Assemb. Todd Kaminsky (D-Long Beach), a former federal prosecutor, cast himself as the anticorruption candidate as he announced his candidacy for the State Senate seat vacated by Dean Skelos, who was convicted of bribery, extortion, and conspiracy charges in December.

“We stand to bring integrity back to Albany,” Kaminsky said Sunday outside his childhood school, East Elementary School in Long Beach. “Together, we can kick in the doors of the smoke-filled rooms of Albany, we can break up the old-boys network, and we can say to them, ‘This government is ours.’ ”

A crowd of supporters chanted “Todd!” as Bruce Springsteen’s “Glory Days” played him off the podium.

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A special election will be held April 19 for the vacant seat. Nassau Republicans selected Christopher McGrath, 57, a personal injury attorney from Hewlett and a past president of the Nassau County Bar Association.

Kaminsky, 37, said his efforts for his Assembly district included securing aid for victims of superstorm Sandy and successfully urging Gov. Andrew M. Cuomo to veto a controversial plan to build a liquefied natural gas terminal 19 miles off Jones Beach.

But fighting corruption was the key theme of his speech.

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“I think that this has reached the level that Long Island has not seen. They see it on every level of government, and they’re fed up,” he said in an interview with Newsday after his news conference. “The best people to fight corruption are the ones who have already done it.”

Republicans have argued that a Democratic win would do more to further New York City interests than those of Long Islanders.

“While he presents himself as a reformer, the reality is he’s a fraud and a phony,” Senate Republican spokesman Scott Reif said in a statement.

Reif tried to link Kaminsky to former Assembly Speaker Sheldon Silver (D-Manhattan), who was also convicted of corruption charges. And “rather than support Long Island families, he has repeatedly sided with Mayor [Bill] de Blasio and the New York City special interests who are out of touch with the needs and values of our region,” the GOP spokesman said.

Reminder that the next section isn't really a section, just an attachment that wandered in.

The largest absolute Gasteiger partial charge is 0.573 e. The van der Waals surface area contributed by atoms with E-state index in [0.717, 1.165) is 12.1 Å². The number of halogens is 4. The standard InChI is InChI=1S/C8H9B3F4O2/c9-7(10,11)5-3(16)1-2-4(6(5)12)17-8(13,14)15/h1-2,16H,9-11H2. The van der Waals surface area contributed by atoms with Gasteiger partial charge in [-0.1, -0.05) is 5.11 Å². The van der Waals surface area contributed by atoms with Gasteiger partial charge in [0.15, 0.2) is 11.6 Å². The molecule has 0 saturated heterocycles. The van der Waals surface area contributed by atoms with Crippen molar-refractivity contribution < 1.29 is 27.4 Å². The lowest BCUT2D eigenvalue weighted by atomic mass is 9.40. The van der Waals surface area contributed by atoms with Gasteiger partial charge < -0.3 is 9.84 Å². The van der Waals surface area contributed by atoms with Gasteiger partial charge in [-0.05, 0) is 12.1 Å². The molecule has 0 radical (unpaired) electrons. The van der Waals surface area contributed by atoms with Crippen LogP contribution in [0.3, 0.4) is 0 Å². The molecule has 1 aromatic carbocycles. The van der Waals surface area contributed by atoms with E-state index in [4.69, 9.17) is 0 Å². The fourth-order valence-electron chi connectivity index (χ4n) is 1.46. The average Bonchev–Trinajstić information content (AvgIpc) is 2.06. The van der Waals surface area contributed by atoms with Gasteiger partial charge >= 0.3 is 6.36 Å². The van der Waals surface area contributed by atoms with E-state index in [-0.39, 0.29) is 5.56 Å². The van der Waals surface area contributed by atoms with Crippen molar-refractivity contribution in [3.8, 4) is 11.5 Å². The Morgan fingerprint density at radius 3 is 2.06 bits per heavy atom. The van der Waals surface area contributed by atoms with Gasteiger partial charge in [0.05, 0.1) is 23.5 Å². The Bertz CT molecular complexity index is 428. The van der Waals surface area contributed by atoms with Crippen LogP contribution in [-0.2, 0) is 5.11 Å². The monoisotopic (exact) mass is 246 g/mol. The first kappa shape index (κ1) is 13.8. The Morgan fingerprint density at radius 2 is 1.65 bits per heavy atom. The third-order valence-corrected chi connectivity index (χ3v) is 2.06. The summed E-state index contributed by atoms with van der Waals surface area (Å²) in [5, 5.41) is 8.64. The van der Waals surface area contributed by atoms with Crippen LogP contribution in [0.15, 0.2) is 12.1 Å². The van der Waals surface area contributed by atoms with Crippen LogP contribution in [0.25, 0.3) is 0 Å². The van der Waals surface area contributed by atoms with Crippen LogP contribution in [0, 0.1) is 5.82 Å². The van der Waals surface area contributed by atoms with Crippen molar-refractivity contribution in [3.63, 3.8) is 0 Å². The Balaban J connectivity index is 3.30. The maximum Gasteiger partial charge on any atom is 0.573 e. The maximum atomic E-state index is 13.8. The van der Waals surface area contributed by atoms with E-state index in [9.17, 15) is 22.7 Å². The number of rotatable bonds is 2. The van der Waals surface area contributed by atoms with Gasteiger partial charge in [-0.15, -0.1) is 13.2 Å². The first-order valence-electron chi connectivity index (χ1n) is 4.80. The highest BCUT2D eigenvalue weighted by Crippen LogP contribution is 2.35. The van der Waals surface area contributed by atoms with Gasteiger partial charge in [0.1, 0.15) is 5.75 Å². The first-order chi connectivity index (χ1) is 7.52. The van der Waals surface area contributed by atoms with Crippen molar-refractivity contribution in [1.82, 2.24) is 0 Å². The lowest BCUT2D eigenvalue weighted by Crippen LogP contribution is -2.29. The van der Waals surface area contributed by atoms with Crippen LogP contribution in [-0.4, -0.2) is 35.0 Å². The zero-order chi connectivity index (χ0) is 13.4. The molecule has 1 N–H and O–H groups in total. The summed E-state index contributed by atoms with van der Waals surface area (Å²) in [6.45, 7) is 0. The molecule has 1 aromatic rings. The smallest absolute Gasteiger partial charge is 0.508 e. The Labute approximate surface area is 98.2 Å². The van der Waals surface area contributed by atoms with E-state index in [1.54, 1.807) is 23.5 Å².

Reif’s statement added: “We are fully confident we will retain this seat and grow our majority in 2016.” If the Democrats took the seat, they stand a chance of taking the Senate’s majority away from the GOP.

Kaminsky acknowledged the challenges of running for a seat held so long by a Republican. Skelos had held the office since 1985. Nodding toward the doors of the elementary school, Kaminsky said that at that time, “I was in first grade.”

“I think things are coming together in a way where people are going to look for reform wherever it might be, whatever that party might be, and I represent that.”

Cuomo endorsed Kaminsky for the seat in a statement released after the news conference.

“He fought to uphold the law and bring justice to those who break it as a former federal prosecutor, and he’s continued that commitment by fighting for stronger ethics laws in the state legislature. Todd has stood up for Long Island time and time again in the Assembly, and I am proud to endorse him for state Senate,” Cuomo said.